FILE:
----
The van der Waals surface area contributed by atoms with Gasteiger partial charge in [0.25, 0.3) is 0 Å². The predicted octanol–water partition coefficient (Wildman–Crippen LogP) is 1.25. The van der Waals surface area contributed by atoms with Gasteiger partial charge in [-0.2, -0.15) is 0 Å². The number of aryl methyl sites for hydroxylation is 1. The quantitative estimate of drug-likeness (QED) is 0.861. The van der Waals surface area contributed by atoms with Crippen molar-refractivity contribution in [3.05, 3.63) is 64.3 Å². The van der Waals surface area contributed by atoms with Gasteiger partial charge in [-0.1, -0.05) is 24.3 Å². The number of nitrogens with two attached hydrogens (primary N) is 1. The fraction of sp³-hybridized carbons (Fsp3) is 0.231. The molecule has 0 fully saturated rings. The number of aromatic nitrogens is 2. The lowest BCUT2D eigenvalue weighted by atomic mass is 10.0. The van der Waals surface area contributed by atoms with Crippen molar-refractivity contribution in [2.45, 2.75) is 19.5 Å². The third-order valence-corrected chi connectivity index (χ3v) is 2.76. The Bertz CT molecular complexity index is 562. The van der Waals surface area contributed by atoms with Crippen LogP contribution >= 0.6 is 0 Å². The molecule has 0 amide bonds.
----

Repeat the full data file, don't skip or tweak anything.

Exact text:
The van der Waals surface area contributed by atoms with Gasteiger partial charge in [0.25, 0.3) is 0 Å². The predicted octanol–water partition coefficient (Wildman–Crippen LogP) is 1.25. The van der Waals surface area contributed by atoms with Gasteiger partial charge in [-0.2, -0.15) is 0 Å². The number of aryl methyl sites for hydroxylation is 1. The quantitative estimate of drug-likeness (QED) is 0.861. The van der Waals surface area contributed by atoms with Crippen molar-refractivity contribution in [3.05, 3.63) is 64.3 Å². The van der Waals surface area contributed by atoms with Gasteiger partial charge in [-0.1, -0.05) is 24.3 Å². The number of nitrogens with two attached hydrogens (primary N) is 1. The fraction of sp³-hybridized carbons (Fsp3) is 0.231. The molecule has 0 fully saturated rings. The number of aromatic nitrogens is 2. The lowest BCUT2D eigenvalue weighted by atomic mass is 10.0. The van der Waals surface area contributed by atoms with Crippen molar-refractivity contribution in [2.45, 2.75) is 19.5 Å². The third-order valence-corrected chi connectivity index (χ3v) is 2.76. The Bertz CT molecular complexity index is 562. The van der Waals surface area contributed by atoms with Crippen LogP contribution >= 0.6 is 0 Å². The molecule has 0 amide bonds.